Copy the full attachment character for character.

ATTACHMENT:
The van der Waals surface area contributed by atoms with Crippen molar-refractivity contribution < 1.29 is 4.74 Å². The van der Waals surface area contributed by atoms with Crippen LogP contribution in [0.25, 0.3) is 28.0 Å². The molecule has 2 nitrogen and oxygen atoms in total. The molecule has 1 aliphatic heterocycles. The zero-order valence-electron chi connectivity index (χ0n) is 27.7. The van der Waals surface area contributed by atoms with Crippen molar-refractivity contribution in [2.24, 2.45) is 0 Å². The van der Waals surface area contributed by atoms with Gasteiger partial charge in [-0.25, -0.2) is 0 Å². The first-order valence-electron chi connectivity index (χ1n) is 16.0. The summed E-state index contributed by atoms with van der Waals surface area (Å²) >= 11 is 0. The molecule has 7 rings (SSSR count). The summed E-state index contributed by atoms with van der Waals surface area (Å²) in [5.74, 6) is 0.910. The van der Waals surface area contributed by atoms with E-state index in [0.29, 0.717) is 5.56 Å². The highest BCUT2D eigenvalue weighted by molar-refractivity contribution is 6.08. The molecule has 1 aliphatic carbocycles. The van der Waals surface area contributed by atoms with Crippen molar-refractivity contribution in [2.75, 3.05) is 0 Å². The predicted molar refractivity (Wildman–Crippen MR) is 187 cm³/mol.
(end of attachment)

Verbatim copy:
The van der Waals surface area contributed by atoms with Crippen molar-refractivity contribution < 1.29 is 4.74 Å². The van der Waals surface area contributed by atoms with Crippen LogP contribution in [0.25, 0.3) is 28.0 Å². The molecule has 2 nitrogen and oxygen atoms in total. The molecule has 1 aliphatic heterocycles. The zero-order valence-electron chi connectivity index (χ0n) is 27.7. The van der Waals surface area contributed by atoms with Crippen molar-refractivity contribution in [2.24, 2.45) is 0 Å². The van der Waals surface area contributed by atoms with Gasteiger partial charge in [-0.25, -0.2) is 0 Å². The first-order valence-electron chi connectivity index (χ1n) is 16.0. The summed E-state index contributed by atoms with van der Waals surface area (Å²) >= 11 is 0. The molecule has 7 rings (SSSR count). The summed E-state index contributed by atoms with van der Waals surface area (Å²) in [5.74, 6) is 0.910. The van der Waals surface area contributed by atoms with E-state index in [0.29, 0.717) is 5.56 Å². The highest BCUT2D eigenvalue weighted by molar-refractivity contribution is 6.08. The molecule has 1 aliphatic carbocycles. The van der Waals surface area contributed by atoms with Crippen molar-refractivity contribution in [2.75, 3.05) is 0 Å². The predicted molar refractivity (Wildman–Crippen MR) is 187 cm³/mol.